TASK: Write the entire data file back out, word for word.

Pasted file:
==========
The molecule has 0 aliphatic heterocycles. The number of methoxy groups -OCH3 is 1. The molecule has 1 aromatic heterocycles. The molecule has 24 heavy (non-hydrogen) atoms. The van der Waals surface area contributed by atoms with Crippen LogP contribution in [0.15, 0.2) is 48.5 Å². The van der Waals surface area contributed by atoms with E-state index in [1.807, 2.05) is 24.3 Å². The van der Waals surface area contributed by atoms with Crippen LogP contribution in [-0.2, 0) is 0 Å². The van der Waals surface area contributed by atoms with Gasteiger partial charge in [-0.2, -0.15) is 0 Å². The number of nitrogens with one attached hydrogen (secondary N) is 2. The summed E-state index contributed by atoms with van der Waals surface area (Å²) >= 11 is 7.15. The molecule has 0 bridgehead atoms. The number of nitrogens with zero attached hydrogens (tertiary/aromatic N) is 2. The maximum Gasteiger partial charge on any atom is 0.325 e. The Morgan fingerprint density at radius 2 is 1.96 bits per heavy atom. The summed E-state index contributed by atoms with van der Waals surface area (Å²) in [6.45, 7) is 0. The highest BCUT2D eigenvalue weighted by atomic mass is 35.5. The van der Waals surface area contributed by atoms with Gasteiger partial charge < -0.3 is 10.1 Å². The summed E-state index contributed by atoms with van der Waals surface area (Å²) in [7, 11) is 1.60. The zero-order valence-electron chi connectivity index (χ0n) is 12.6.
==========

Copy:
The molecule has 0 aliphatic heterocycles. The number of methoxy groups -OCH3 is 1. The molecule has 1 aromatic heterocycles. The molecule has 24 heavy (non-hydrogen) atoms. The van der Waals surface area contributed by atoms with Crippen LogP contribution in [0.15, 0.2) is 48.5 Å². The van der Waals surface area contributed by atoms with E-state index in [1.807, 2.05) is 24.3 Å². The van der Waals surface area contributed by atoms with Crippen LogP contribution in [-0.2, 0) is 0 Å². The van der Waals surface area contributed by atoms with Gasteiger partial charge in [-0.2, -0.15) is 0 Å². The number of nitrogens with one attached hydrogen (secondary N) is 2. The summed E-state index contributed by atoms with van der Waals surface area (Å²) >= 11 is 7.15. The molecule has 0 bridgehead atoms. The number of nitrogens with zero attached hydrogens (tertiary/aromatic N) is 2. The maximum Gasteiger partial charge on any atom is 0.325 e. The Morgan fingerprint density at radius 2 is 1.96 bits per heavy atom. The summed E-state index contributed by atoms with van der Waals surface area (Å²) in [6.45, 7) is 0. The highest BCUT2D eigenvalue weighted by atomic mass is 35.5. The van der Waals surface area contributed by atoms with Gasteiger partial charge < -0.3 is 10.1 Å². The summed E-state index contributed by atoms with van der Waals surface area (Å²) in [7, 11) is 1.60. The zero-order valence-electron chi connectivity index (χ0n) is 12.6.